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What is Business Process Management and How Does It Impact Your Company?

The Three Parts of
Business Process Management

Processes naturally develop in every business – but are yours evolving as the demands of your business change?

First, let’s define Business Process Management. 

BPM is the creation and management of effective and efficient processes implemented to promote transparency and optimize workflow for the benefit of the company. 

Part 1: The Birdseye View

The first step in the BPM process is to assess “what are we doing right now?” and then determine “what do we want it to look like?”, the gold standard. This discovery meeting provides an opportunity to review the current processes that are in place and look for where bottlenecks or pain points might be. 

Examples of bottlenecks/pain points:

  • Redundancies
  • Break in process
  • Checks and balances (performed at all/too much)
  • Are the right people or departments doing the right tasks?
  • Are processes completed in a timely manner? Does the timeline even make sense?
  • Are we over/underestimating how long a task takes?
  • What factors are out of our control? (e.g. bank payroll mandates)

Part 2: Process Development

After the current process has been reviewed, and a gold standard has been set, the next step is to develop the process that will address the bottlenecks and pain points that have been discovered. 

Depending on the complexity of the process and the number of people involved, the following documents* can be used to lay out the process:

RACI Matrix

The RACI matrix is a project role and responsibility assignment chart that maps out every task, milestone, or key decision involved in completing a project and assigns which roles are Responsible for each action item, which personnel are Accountable, and, where appropriate, who needs to be Consulted or Informed.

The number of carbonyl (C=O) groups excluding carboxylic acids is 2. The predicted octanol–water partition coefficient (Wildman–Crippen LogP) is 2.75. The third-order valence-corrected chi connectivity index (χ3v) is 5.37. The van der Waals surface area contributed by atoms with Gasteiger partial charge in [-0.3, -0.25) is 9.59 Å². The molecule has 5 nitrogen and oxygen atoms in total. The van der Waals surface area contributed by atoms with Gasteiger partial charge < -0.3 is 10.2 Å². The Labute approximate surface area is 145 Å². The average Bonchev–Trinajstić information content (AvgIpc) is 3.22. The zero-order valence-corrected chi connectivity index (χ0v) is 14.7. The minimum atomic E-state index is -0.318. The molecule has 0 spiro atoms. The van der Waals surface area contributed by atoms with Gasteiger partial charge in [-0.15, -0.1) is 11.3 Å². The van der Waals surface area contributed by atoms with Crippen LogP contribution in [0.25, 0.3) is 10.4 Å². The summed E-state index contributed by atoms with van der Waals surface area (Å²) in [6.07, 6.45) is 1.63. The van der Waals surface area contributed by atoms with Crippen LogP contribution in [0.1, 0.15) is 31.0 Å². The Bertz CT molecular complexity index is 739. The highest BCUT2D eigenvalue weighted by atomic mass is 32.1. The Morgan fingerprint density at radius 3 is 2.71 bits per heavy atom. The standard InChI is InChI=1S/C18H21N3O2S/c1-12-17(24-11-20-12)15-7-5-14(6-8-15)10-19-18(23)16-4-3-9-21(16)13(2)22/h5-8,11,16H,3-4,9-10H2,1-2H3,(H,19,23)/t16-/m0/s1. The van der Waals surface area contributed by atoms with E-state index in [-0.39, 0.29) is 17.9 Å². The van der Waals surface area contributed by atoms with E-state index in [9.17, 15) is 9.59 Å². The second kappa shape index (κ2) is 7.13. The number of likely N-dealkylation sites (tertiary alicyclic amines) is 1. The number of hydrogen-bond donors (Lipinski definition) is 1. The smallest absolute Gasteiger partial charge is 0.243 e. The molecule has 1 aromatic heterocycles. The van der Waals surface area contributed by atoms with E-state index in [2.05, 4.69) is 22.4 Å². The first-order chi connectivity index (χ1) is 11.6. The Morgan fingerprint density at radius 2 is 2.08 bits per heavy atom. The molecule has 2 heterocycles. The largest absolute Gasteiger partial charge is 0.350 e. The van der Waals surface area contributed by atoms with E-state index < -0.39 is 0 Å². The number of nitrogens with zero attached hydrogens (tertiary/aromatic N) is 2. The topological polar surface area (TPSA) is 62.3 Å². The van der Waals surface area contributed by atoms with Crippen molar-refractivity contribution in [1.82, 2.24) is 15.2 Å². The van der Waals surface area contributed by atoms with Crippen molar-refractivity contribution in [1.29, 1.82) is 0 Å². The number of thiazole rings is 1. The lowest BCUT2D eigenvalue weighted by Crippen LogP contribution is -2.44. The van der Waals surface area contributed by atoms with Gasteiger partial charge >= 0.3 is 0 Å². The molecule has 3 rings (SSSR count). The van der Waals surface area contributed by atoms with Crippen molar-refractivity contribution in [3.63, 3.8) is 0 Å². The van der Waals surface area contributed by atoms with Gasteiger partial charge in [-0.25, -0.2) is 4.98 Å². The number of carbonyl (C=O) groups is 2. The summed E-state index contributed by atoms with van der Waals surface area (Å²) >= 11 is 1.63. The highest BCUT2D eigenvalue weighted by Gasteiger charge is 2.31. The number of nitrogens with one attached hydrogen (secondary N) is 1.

Process Flow Diagram

Process Flow Diagrams (PFDs) are a graphical way of describing a process, its constituent tasks, and their sequence. A PFD helps with the brainstorming and communication of the process design.

Standard Operating Procedure (SOP)

A standard operating procedure is a set of written instructions that describes the step-by-step process that must be taken to properly perform a routine activity. They provide the policies, processes, and standards needed for the organization to succeed.

* These documents were created by Suzanna Haworth

Part 3: Process Management

BPM isn’t just about creating new processes, but the management of these processes. Regular checks are necessary to review and ensure the process is still working and being followed (and if not, why, and how can we adjust?). By implementing routine checks, it ensures that your processes are evolving with you as your business changes and grows. 

The Benefits of BPM

BPM has many benefits, including the impact on financial health, staff productivity, and overall organizational collaboration. Want to learn more about these benefits? Check out our blog on The Benefits of Business Process Management

Business Process Management is critical to the overall health, growth, and development of any business and regular process reviews are vital to ensure that they are continuing to benefit the company and help you reach your business goals. 

Do you need help implementing Business Process Management in your company?

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